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Washington, D.C. — Benjamin Davis III was driving to work this week when he watched a car in front of him lose control and begin flipping off the road. Being the good Samaritan that he is, Davis stopped to help and could very well be the reason the passenger of the vehicle survived.

"The guy is hanging out of the passenger side door. Unfortunately, his friend was crushed," Davis said.

Davis was able to get one person out of the car and very well could've been responsible for saving his life. The other occupant of the vehicle, 21-year-old Kyree Payne of Northeast D.C., was crushed and died before Davis even got to him.

After Davis saved the only person he could, he waited at the scene for police to show up. When the D.C. police arrived on the scene, Davis told them everything that he witnessed and what he did. He was then allowed to leave.

As Davis pulled away from the scene, however, a D.C. police officer pulled him over less than a block away. This would be the beginning of a nightmare, according to Davis.

"He said, 'You're being detained because you were a witness to a vehicle where someone died in an accident,'" Davis said.

His decision to help a random stranger in need had backfired thanks to police who would proceed to make his life a living hell.

As WJLA reports, 

Davis said he was made to wait for about two hours and was harshly questioned, before he claims a police supervisor told him because he witnessed a fatal crash, his car was being towed.

Davis also said that he was not involved in the crash and that his driver's license is active and his car is registered and insured — as police gave him no citations. Unfortunately for Davis, he will have to find a way to work as his car is still impounded.

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Davis still does not know where his car is. He noted that the police are still harassing him and keeping his car for no reason.

"I got treated like a suspect and my car was stolen by police in D.C., and I don't know where my vehicle is," Davis said.

After this story began to get some coverage in the local media, D.C. police are now saying that Davis' car was impounded at the scene because he wouldn't show officers a valid driver's license and that computer checks showed he didn't possess one.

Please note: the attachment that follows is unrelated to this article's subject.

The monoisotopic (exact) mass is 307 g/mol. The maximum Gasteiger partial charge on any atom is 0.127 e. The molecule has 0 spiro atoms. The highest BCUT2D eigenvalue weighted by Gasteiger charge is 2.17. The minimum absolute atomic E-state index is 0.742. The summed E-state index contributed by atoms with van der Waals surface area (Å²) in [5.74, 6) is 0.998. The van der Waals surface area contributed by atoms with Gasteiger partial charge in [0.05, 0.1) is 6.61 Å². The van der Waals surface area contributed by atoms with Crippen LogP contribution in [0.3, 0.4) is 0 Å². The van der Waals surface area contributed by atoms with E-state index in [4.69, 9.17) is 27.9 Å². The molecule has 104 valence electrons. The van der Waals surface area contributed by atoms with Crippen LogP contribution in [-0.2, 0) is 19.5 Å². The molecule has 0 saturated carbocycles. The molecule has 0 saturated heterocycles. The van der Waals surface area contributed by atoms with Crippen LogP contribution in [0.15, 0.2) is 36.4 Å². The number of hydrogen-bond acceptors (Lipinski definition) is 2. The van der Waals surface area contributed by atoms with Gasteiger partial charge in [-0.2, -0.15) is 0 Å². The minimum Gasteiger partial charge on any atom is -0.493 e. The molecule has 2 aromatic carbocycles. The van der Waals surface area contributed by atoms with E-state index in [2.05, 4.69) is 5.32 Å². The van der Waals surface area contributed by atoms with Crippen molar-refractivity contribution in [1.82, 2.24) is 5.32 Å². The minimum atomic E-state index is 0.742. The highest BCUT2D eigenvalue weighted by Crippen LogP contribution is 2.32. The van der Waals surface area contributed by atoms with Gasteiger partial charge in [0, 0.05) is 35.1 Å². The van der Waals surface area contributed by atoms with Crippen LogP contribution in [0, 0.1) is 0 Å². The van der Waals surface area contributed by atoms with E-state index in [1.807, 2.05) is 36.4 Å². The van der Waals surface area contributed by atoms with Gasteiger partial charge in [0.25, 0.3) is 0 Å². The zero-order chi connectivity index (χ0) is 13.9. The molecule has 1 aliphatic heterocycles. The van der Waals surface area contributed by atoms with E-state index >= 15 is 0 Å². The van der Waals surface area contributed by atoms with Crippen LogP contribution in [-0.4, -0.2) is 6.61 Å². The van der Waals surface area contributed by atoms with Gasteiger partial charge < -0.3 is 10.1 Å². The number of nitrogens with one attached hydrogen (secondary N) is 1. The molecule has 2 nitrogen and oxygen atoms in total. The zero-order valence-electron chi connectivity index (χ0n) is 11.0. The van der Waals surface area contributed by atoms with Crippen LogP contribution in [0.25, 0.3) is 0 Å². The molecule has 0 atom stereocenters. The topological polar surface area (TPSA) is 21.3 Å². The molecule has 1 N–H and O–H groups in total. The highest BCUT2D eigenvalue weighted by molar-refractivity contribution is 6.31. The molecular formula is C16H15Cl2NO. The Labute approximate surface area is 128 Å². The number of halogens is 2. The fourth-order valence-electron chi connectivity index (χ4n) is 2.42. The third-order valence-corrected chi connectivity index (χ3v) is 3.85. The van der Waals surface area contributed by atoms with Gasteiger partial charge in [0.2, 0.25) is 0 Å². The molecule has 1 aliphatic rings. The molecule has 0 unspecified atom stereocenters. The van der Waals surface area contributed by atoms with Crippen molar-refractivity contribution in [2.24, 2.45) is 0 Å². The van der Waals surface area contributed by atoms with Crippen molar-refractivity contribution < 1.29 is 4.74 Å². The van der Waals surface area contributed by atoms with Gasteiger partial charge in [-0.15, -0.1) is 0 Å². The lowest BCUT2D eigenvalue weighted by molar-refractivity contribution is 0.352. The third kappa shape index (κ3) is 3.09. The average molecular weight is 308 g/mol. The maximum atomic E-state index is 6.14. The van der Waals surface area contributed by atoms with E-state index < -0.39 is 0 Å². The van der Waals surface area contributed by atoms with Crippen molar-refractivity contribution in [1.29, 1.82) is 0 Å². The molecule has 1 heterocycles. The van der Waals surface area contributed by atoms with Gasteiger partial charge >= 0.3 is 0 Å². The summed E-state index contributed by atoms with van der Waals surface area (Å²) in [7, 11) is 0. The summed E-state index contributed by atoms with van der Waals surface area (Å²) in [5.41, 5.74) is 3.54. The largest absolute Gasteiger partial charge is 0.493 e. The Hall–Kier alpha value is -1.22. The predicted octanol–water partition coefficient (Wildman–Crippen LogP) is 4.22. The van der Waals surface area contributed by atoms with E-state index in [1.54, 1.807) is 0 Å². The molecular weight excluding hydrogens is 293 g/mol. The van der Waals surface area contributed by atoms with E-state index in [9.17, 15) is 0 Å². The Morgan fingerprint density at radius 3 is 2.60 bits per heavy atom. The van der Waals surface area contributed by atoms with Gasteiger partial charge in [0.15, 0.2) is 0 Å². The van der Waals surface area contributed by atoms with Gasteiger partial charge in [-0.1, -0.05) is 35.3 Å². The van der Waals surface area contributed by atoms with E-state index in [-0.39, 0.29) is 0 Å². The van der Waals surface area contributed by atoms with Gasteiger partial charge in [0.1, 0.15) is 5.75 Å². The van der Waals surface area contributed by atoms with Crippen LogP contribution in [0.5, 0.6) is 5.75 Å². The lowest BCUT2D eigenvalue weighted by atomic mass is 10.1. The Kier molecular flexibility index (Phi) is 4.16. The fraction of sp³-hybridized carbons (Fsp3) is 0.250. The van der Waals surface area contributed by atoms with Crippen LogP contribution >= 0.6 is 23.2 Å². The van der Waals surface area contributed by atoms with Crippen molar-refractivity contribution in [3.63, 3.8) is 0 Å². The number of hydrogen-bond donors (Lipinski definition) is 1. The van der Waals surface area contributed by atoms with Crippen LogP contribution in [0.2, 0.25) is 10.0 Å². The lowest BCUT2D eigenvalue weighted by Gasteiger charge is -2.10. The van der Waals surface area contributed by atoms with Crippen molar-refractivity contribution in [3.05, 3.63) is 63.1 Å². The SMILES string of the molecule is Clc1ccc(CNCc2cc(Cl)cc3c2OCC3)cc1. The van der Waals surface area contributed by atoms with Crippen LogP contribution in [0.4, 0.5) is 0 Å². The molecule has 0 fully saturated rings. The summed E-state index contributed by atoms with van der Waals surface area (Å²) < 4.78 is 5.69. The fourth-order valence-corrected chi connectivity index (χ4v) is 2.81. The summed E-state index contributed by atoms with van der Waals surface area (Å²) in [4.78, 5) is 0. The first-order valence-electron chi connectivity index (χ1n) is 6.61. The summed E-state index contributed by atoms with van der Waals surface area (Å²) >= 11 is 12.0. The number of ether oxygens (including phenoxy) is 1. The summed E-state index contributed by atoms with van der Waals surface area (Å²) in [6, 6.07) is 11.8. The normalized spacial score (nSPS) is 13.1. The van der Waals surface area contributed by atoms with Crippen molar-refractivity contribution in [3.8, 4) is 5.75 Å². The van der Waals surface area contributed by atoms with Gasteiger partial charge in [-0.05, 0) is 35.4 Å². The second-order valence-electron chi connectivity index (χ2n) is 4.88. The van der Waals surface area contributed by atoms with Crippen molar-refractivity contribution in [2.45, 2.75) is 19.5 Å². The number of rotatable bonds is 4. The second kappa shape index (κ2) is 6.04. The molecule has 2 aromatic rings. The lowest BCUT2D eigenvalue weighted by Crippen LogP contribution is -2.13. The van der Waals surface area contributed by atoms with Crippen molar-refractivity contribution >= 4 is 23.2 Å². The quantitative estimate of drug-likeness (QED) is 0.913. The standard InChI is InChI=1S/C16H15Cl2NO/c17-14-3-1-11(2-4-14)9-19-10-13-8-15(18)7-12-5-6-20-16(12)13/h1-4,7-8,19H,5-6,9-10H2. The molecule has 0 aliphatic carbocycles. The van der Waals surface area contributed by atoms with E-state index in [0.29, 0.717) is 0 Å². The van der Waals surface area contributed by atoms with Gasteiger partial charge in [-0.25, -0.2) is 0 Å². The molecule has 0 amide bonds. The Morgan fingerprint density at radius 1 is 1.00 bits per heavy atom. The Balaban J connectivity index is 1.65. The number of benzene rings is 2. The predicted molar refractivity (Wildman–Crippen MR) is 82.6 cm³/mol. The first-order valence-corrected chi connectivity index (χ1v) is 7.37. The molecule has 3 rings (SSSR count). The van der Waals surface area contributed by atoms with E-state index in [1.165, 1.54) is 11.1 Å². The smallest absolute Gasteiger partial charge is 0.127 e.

However, Davis tells WJLA that this is not true. He says he has a valid driver's license and the lack of citations that night proves it.

Sadly, Davis' story is not an isolated one. Good Samaritans often find themselves on the wrong side of the blue line for trying to help those in need.

In September, TFTP brought you the story of Tammie Hedges, an animal rights activist, who attempted to be proactive and protect animals as Hurricane Florence enveloped the NC coast and her home town. Hedges never imagined that helping animals in need could land her behind bars, however, that is exactly what's happened.

For being a good Samaritan and saving the lives of dozens of pets, Hedges was thrown in jail for operating without a permit.

She is not alone either. Also in September, TFTP reported the story of a father and U.S. Navy veteran who was shot and killed by police while witnesses claim he was being a good Samaritan and trying to break up a fight. When Jason Washington was breaking up a fight outside of e Portland bar, his legal, permitted handgun fell to the ground. When he reached down to pick it up, police opened fire and let off 17 shots, killing this innocent Naval vet, father, and U.S. postal worker.

Although the incident happened in June, the body camera footage was released September after a grand jury ruled that neither of the cops would be charged for killing Washington, 45, a beloved father of three daughters who married his high school sweetheart. The video backed up witness statements that noted Washington was only trying to help.

Luckily for Davis, his decision to be a good Samaritan only got his vehicle stolen instead of being kidnapped or killed.